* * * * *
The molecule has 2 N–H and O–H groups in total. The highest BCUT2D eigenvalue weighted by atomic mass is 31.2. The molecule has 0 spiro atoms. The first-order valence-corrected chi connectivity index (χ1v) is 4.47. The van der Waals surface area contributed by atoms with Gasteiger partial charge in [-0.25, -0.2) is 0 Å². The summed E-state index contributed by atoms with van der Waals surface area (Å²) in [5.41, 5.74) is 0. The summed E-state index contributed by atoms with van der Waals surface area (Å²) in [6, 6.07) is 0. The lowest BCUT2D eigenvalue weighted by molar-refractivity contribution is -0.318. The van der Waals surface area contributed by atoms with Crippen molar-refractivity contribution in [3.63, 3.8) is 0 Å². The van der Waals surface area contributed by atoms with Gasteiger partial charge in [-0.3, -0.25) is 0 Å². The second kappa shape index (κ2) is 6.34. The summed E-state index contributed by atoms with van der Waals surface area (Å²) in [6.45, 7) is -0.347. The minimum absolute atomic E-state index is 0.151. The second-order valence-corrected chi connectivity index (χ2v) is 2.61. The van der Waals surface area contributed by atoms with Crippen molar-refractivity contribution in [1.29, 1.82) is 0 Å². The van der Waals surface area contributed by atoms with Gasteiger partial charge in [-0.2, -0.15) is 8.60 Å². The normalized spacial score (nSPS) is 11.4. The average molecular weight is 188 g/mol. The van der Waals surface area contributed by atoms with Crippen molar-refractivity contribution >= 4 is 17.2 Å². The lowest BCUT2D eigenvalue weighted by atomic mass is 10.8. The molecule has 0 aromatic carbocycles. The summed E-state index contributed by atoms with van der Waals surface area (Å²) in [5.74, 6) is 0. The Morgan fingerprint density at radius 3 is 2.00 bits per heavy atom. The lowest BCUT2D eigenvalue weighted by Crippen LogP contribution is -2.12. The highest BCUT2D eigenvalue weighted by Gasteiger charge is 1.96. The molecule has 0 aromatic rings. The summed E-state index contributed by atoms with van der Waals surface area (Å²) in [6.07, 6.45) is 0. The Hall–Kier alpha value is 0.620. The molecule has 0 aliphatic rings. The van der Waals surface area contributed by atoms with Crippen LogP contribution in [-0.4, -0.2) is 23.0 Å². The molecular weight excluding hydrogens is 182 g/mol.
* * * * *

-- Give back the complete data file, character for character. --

The molecule has 2 N–H and O–H groups in total. The highest BCUT2D eigenvalue weighted by atomic mass is 31.2. The molecule has 0 spiro atoms. The first-order valence-corrected chi connectivity index (χ1v) is 4.47. The van der Waals surface area contributed by atoms with Gasteiger partial charge in [-0.25, -0.2) is 0 Å². The summed E-state index contributed by atoms with van der Waals surface area (Å²) in [5.41, 5.74) is 0. The summed E-state index contributed by atoms with van der Waals surface area (Å²) in [6, 6.07) is 0. The lowest BCUT2D eigenvalue weighted by molar-refractivity contribution is -0.318. The van der Waals surface area contributed by atoms with Crippen molar-refractivity contribution in [3.63, 3.8) is 0 Å². The van der Waals surface area contributed by atoms with Gasteiger partial charge in [-0.3, -0.25) is 0 Å². The second kappa shape index (κ2) is 6.34. The summed E-state index contributed by atoms with van der Waals surface area (Å²) in [6.45, 7) is -0.347. The minimum absolute atomic E-state index is 0.151. The second-order valence-corrected chi connectivity index (χ2v) is 2.61. The van der Waals surface area contributed by atoms with Crippen molar-refractivity contribution in [1.29, 1.82) is 0 Å². The van der Waals surface area contributed by atoms with Gasteiger partial charge in [-0.2, -0.15) is 8.60 Å². The normalized spacial score (nSPS) is 11.4. The average molecular weight is 188 g/mol. The van der Waals surface area contributed by atoms with Crippen molar-refractivity contribution >= 4 is 17.2 Å². The lowest BCUT2D eigenvalue weighted by atomic mass is 10.8. The molecule has 0 aromatic carbocycles. The summed E-state index contributed by atoms with van der Waals surface area (Å²) in [5.74, 6) is 0. The Morgan fingerprint density at radius 3 is 2.00 bits per heavy atom. The lowest BCUT2D eigenvalue weighted by Crippen LogP contribution is -2.12. The highest BCUT2D eigenvalue weighted by Gasteiger charge is 1.96. The molecule has 0 aromatic rings. The summed E-state index contributed by atoms with van der Waals surface area (Å²) in [6.07, 6.45) is 0. The Hall–Kier alpha value is 0.620. The molecule has 0 aliphatic rings. The van der Waals surface area contributed by atoms with Crippen LogP contribution in [-0.4, -0.2) is 23.0 Å². The molecular weight excluding hydrogens is 182 g/mol.